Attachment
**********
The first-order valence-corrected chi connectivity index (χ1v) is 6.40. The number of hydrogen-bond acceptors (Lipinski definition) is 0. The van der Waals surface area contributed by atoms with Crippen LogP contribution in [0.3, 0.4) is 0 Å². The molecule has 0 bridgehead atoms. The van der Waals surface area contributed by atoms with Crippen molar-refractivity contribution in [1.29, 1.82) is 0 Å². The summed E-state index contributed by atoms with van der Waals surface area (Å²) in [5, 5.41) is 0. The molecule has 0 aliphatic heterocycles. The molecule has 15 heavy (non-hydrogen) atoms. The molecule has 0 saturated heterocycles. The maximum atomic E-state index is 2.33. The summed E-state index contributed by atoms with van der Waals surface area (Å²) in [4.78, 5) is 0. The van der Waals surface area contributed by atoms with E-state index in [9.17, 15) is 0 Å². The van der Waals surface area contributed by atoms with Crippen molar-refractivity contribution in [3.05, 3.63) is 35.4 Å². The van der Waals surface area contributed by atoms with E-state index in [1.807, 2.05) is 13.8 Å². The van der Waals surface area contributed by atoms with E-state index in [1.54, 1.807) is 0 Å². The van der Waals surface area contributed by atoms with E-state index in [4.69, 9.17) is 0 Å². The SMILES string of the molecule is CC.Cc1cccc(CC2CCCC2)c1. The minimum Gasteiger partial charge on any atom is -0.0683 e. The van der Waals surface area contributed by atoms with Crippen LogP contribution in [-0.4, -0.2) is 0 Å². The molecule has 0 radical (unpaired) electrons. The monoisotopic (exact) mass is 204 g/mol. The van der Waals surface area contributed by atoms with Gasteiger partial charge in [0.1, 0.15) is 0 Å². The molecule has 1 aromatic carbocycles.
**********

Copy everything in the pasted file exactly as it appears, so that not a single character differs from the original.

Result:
The first-order valence-corrected chi connectivity index (χ1v) is 6.40. The number of hydrogen-bond acceptors (Lipinski definition) is 0. The van der Waals surface area contributed by atoms with Crippen LogP contribution in [0.3, 0.4) is 0 Å². The molecule has 0 bridgehead atoms. The van der Waals surface area contributed by atoms with Crippen molar-refractivity contribution in [1.29, 1.82) is 0 Å². The summed E-state index contributed by atoms with van der Waals surface area (Å²) in [5, 5.41) is 0. The molecule has 0 aliphatic heterocycles. The molecule has 15 heavy (non-hydrogen) atoms. The molecule has 0 saturated heterocycles. The maximum atomic E-state index is 2.33. The summed E-state index contributed by atoms with van der Waals surface area (Å²) in [4.78, 5) is 0. The van der Waals surface area contributed by atoms with E-state index in [9.17, 15) is 0 Å². The van der Waals surface area contributed by atoms with Crippen molar-refractivity contribution in [3.05, 3.63) is 35.4 Å². The van der Waals surface area contributed by atoms with E-state index in [1.807, 2.05) is 13.8 Å². The van der Waals surface area contributed by atoms with E-state index in [1.54, 1.807) is 0 Å². The van der Waals surface area contributed by atoms with E-state index in [4.69, 9.17) is 0 Å². The SMILES string of the molecule is CC.Cc1cccc(CC2CCCC2)c1. The minimum Gasteiger partial charge on any atom is -0.0683 e. The van der Waals surface area contributed by atoms with Crippen LogP contribution in [-0.4, -0.2) is 0 Å². The molecule has 0 radical (unpaired) electrons. The monoisotopic (exact) mass is 204 g/mol. The van der Waals surface area contributed by atoms with Gasteiger partial charge in [0.1, 0.15) is 0 Å². The molecule has 1 aromatic carbocycles.